Currently I am bit by bit re-reading Latour’s ‘We have never been modern’ (1993 [1991]). In one of the classes I am holding this term I am coercing the students to do this reading, and loyally I am joining in. Latour’s criticism of postmodernism induced an association inside me. Especially this paragraph: When we are dealing with science and technology it is hard to imagine for long that we are a text that is writing itself, a discourse that is speaking all by itself, a play of signifiers without signifieds. It is hard to reduce the entire cosmos to a … Continue reading

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science as servant

A 1946 advertisement for the ↑Bendix Corporation, scanned and put online by Paul Malon—↑click for larger versions, in order to be able to read all of the small text, too. The slogan ‘Creative engineering makes science your obedient servant’ not only perfectly sums up the immediate post-war era stance of absolute belief in technological feasibility, but also unmistakingly voices where science’s proper place in society should be. I maintain that the understanding of said era is quintessential for understanding our contemporary world: In present day society, the term ‘science’ has great potency. Not only is ‘science’ more or less equivalent … Continue reading

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what is said?

zeph’s pop culture quiz #49 We are in an officers’ mess. Two senior members of the flight personnel are having a conversation while playing pool. What is said in this conversation?     Just leave a comment with your educated guess—you can ask for additional hints, too. [Leaving a comment is easy; just click the ‘Leave a comment’ at the end of the post and fill in the form. If it’s the first time you post a comment, it will be held for moderation. But I am constantly checking, and once I’ve approved a comment, your next ones won’t be … Continue reading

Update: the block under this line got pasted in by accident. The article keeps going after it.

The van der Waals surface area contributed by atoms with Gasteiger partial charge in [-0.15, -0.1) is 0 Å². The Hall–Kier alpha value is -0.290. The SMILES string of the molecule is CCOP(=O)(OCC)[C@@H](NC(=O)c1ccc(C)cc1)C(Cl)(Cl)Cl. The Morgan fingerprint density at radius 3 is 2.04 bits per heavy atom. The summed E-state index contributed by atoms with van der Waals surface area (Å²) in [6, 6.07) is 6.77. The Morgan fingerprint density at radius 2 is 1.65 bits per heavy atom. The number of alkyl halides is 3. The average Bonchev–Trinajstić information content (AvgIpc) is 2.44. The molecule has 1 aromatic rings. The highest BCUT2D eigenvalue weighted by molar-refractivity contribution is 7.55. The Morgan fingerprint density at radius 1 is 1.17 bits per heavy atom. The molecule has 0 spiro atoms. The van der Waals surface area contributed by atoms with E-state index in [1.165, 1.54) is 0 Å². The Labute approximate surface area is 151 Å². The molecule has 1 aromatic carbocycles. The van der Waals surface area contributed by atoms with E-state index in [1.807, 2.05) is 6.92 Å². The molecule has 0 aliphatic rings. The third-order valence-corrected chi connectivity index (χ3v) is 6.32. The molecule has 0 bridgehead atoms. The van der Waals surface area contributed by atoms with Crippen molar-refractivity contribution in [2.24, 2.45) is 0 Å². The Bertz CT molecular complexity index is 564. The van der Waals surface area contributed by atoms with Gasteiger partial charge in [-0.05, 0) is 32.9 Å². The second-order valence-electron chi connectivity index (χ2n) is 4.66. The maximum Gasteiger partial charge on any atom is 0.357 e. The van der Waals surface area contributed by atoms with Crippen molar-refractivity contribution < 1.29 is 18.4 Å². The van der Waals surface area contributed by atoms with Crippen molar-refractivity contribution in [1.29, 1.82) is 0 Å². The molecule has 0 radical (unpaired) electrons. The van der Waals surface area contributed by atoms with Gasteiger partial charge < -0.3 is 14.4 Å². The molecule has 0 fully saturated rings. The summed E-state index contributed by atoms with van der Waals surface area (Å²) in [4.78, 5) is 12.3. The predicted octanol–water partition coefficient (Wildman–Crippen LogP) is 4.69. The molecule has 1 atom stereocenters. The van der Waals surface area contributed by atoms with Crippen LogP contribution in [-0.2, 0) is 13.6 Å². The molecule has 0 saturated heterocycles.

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space aircraft carriers

Conceptual art for S.H.I.E.L.D.’s airborne aircraft carrier, the ‘↑Helicarrier,’ as seen in ‘↑The Avengers‘ (Whedon 2012). ↑Christopher Weuve, among other things a naval analyst and science fiction geek, ↑talked with Michael Peck of Foreign Policy about the dialectics between naval warfare and space warfare as depicted in science fiction. When Peck asked, “Has sci-fi affected the way that our navies conduct warfare?” Weuve answered: This is a question that I occasionally think about. Many people point to the development of the shipboard Combat Information Center in World War II as being inspired by E.E. Doc Smith’s Lensman novels from the … Continue reading

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more nuclear follies

  This is a kind of a follow-up to Japanese artist ↵Isao Hashimoto’s chilly time-lapse map depicting the 2053 nuclear explosions having taken place between 1945 and 1998. I again embedded it above because it’s quite a testament. When I watched these horrific quarter of an hour for the first time at a certain point I thought: They are speaking with each other. There are segments in the animation when suddenly the frequency of nuclear blasts e.g. in the USA speedens up. After a short pause the answer comes as a rapid succession of nuclear fireworks within the Soviet Union. … Continue reading